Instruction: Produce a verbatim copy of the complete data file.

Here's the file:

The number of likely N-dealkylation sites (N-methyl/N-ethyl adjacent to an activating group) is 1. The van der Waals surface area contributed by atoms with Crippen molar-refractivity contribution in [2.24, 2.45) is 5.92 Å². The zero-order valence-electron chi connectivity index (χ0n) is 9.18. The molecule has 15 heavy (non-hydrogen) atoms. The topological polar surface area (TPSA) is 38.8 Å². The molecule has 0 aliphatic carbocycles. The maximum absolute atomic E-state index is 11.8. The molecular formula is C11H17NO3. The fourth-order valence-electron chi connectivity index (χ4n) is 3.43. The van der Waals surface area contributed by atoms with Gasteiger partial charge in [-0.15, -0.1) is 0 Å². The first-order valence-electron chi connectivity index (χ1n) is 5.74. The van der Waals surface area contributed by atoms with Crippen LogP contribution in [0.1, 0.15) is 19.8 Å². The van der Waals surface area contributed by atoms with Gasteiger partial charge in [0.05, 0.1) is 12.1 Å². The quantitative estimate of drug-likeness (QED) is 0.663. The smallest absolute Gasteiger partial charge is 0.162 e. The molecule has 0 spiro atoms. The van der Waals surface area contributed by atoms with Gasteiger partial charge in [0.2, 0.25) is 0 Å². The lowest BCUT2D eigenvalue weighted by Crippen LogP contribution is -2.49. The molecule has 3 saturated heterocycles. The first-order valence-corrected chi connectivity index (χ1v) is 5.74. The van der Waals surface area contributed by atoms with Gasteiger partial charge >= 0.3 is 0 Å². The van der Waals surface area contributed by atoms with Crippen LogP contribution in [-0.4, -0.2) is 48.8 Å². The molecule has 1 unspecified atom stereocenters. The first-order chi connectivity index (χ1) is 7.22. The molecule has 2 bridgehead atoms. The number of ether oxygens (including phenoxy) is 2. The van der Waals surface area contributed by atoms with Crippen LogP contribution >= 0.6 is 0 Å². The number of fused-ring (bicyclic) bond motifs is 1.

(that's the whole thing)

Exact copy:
The number of likely N-dealkylation sites (N-methyl/N-ethyl adjacent to an activating group) is 1. The van der Waals surface area contributed by atoms with Crippen molar-refractivity contribution in [2.24, 2.45) is 5.92 Å². The zero-order valence-electron chi connectivity index (χ0n) is 9.18. The molecule has 15 heavy (non-hydrogen) atoms. The topological polar surface area (TPSA) is 38.8 Å². The molecule has 0 aliphatic carbocycles. The maximum absolute atomic E-state index is 11.8. The molecular formula is C11H17NO3. The fourth-order valence-electron chi connectivity index (χ4n) is 3.43. The van der Waals surface area contributed by atoms with Gasteiger partial charge in [-0.15, -0.1) is 0 Å². The first-order valence-electron chi connectivity index (χ1n) is 5.74. The van der Waals surface area contributed by atoms with Crippen LogP contribution in [0.1, 0.15) is 19.8 Å². The van der Waals surface area contributed by atoms with Gasteiger partial charge in [0.05, 0.1) is 12.1 Å². The quantitative estimate of drug-likeness (QED) is 0.663. The smallest absolute Gasteiger partial charge is 0.162 e. The molecule has 0 spiro atoms. The van der Waals surface area contributed by atoms with Gasteiger partial charge in [0.2, 0.25) is 0 Å². The lowest BCUT2D eigenvalue weighted by Crippen LogP contribution is -2.49. The molecule has 3 saturated heterocycles. The first-order valence-corrected chi connectivity index (χ1v) is 5.74. The van der Waals surface area contributed by atoms with Gasteiger partial charge >= 0.3 is 0 Å². The van der Waals surface area contributed by atoms with Crippen LogP contribution in [-0.4, -0.2) is 48.8 Å². The molecule has 1 unspecified atom stereocenters. The first-order chi connectivity index (χ1) is 7.22. The molecule has 2 bridgehead atoms. The number of ether oxygens (including phenoxy) is 2. The van der Waals surface area contributed by atoms with Crippen LogP contribution >= 0.6 is 0 Å². The number of fused-ring (bicyclic) bond motifs is 1.